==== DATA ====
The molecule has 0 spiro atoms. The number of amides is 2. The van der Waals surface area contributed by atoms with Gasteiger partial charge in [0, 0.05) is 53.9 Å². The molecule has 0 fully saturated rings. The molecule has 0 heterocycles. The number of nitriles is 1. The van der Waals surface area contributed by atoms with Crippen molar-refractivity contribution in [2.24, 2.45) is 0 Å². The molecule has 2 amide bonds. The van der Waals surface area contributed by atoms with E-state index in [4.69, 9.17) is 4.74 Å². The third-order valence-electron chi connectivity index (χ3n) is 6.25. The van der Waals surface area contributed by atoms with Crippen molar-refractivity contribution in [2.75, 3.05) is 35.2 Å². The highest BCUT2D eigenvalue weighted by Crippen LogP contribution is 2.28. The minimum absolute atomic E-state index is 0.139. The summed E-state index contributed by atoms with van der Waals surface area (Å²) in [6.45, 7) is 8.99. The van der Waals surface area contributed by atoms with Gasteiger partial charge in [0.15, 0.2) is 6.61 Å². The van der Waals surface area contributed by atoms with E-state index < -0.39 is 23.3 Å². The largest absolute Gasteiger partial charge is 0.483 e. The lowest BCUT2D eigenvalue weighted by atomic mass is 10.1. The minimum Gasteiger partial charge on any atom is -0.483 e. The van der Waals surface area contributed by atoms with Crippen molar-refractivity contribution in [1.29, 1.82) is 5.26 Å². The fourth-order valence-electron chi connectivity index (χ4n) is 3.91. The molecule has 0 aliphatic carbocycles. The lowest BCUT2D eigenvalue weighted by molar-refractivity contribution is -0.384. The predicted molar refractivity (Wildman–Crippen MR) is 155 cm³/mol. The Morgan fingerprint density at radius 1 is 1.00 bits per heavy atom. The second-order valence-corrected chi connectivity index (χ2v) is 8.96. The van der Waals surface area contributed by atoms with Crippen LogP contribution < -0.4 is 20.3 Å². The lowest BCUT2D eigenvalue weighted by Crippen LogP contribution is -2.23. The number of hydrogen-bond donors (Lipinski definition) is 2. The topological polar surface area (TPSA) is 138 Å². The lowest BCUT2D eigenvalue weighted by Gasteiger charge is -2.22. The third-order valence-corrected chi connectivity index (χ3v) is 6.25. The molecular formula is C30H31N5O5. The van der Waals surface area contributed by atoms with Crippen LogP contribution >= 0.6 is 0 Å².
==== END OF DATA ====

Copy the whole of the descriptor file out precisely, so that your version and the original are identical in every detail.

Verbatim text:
The molecule has 0 spiro atoms. The number of amides is 2. The van der Waals surface area contributed by atoms with Gasteiger partial charge in [0, 0.05) is 53.9 Å². The molecule has 0 fully saturated rings. The molecule has 0 heterocycles. The number of nitriles is 1. The van der Waals surface area contributed by atoms with Crippen molar-refractivity contribution in [2.24, 2.45) is 0 Å². The molecule has 2 amide bonds. The van der Waals surface area contributed by atoms with E-state index in [4.69, 9.17) is 4.74 Å². The third-order valence-electron chi connectivity index (χ3n) is 6.25. The van der Waals surface area contributed by atoms with Crippen molar-refractivity contribution in [2.75, 3.05) is 35.2 Å². The highest BCUT2D eigenvalue weighted by Crippen LogP contribution is 2.28. The minimum absolute atomic E-state index is 0.139. The summed E-state index contributed by atoms with van der Waals surface area (Å²) in [6.45, 7) is 8.99. The van der Waals surface area contributed by atoms with Gasteiger partial charge in [0.15, 0.2) is 6.61 Å². The van der Waals surface area contributed by atoms with E-state index < -0.39 is 23.3 Å². The largest absolute Gasteiger partial charge is 0.483 e. The lowest BCUT2D eigenvalue weighted by atomic mass is 10.1. The minimum Gasteiger partial charge on any atom is -0.483 e. The van der Waals surface area contributed by atoms with Crippen molar-refractivity contribution in [1.29, 1.82) is 5.26 Å². The fourth-order valence-electron chi connectivity index (χ4n) is 3.91. The molecule has 0 aliphatic carbocycles. The lowest BCUT2D eigenvalue weighted by molar-refractivity contribution is -0.384. The predicted molar refractivity (Wildman–Crippen MR) is 155 cm³/mol. The Morgan fingerprint density at radius 1 is 1.00 bits per heavy atom. The second-order valence-corrected chi connectivity index (χ2v) is 8.96. The van der Waals surface area contributed by atoms with Crippen LogP contribution < -0.4 is 20.3 Å². The lowest BCUT2D eigenvalue weighted by Crippen LogP contribution is -2.23. The number of hydrogen-bond donors (Lipinski definition) is 2. The topological polar surface area (TPSA) is 138 Å². The lowest BCUT2D eigenvalue weighted by Gasteiger charge is -2.22. The third-order valence-corrected chi connectivity index (χ3v) is 6.25. The molecular formula is C30H31N5O5. The van der Waals surface area contributed by atoms with Crippen LogP contribution >= 0.6 is 0 Å².